# Thread: Counterexample for convergence in L1

1. ## Counterexample for convergence in L1

Suppose that $\{ f_n \} \subset L^1( \mu )$ and $f_n$ converges uniformly to f [/tex], by a theorem that I know, $f \in L^1 ( \mu )$ and $\int f_n \rightarrow \int f$ provided that $\mu (X) < \infty$, X being the domain set.

Now, if $\mu (X) = \infty$, this may not be true.

Counterexample:

Define $f_n(x)= \left \{ \begin {array} {cc} \frac {1}{x} & \mbox { if }
1 \leq x < n \\ 0 & \mbox { if } x \geq n \end {array} \right .$

And define $f(x)= \left \{ \begin {array} {cc} \frac {1}{x} & \mbox { if }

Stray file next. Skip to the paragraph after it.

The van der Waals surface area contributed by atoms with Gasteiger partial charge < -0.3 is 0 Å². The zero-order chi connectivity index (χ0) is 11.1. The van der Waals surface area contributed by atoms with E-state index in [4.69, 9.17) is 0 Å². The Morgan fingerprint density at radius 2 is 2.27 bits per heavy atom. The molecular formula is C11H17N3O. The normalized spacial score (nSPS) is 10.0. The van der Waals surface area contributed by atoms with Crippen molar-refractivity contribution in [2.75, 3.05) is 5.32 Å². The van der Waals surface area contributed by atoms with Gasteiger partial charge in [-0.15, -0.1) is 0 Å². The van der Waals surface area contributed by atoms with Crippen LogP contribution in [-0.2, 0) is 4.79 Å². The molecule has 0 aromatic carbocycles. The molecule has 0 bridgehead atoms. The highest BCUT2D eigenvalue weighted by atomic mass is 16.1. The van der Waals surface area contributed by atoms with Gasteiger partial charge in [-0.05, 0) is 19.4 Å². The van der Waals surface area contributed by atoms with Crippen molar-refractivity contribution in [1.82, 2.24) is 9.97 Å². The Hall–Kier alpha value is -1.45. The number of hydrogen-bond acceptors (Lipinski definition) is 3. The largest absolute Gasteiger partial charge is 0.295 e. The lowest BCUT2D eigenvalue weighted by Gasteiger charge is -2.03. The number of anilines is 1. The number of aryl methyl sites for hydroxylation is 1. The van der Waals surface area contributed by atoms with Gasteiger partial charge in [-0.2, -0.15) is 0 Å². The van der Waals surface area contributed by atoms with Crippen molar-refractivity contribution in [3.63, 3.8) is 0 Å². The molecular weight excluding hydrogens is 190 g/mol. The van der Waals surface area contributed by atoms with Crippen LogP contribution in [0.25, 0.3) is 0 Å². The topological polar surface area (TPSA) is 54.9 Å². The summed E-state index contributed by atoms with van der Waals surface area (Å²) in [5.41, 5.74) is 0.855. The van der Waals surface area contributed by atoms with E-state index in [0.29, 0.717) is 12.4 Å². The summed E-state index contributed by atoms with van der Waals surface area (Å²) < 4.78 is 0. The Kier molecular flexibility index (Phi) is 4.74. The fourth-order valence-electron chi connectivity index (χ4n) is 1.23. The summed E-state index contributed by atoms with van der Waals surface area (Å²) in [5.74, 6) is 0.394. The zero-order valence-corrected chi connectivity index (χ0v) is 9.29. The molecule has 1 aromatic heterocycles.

1 \leq x \\ 0 & \mbox { if } x \leq 1 \end {array} \right .$

And $f_n \rightarrow f$ uniformly, but $f_n$ is integrable for all n while f is not.

Question:

Q1: Why is $f_n \rightarrow f$ uniformly? The book just claim it is, but I'm trying to prove it using the defintion of $\forall \epsilon > 0 \exists N \in \mathbb {N}$ such that $\mid f_n-f \mid < \epsilon$

Q2: I understand why f is not integrable since it goes to infinity, but are $f_n$ integrable? Is it because $\int f_n = \int _1^n \frac {1}{x}$ is finite?

Thank you!

2. 1) I assume your domain is $\mathbb{R}$ notice that to evaluate $\vert f_n(x)-f(x) \vert$ we need three cases:

-) If $x< 1$ then $f_n(x)=f(x)=0$
-) If $1\leq x \leq n$ then $f_n(x)=f(x)=\frac{1}{x}$
-) If $n then $\frac{1}{x}$ $\leq \frac{1}{n}$ and $\vert f_n(x) -f(x) \vert = \frac{1}{x} < \epsilon$ for $n$ big enough.

2) Notice that $f_n$ are Riemann integrable.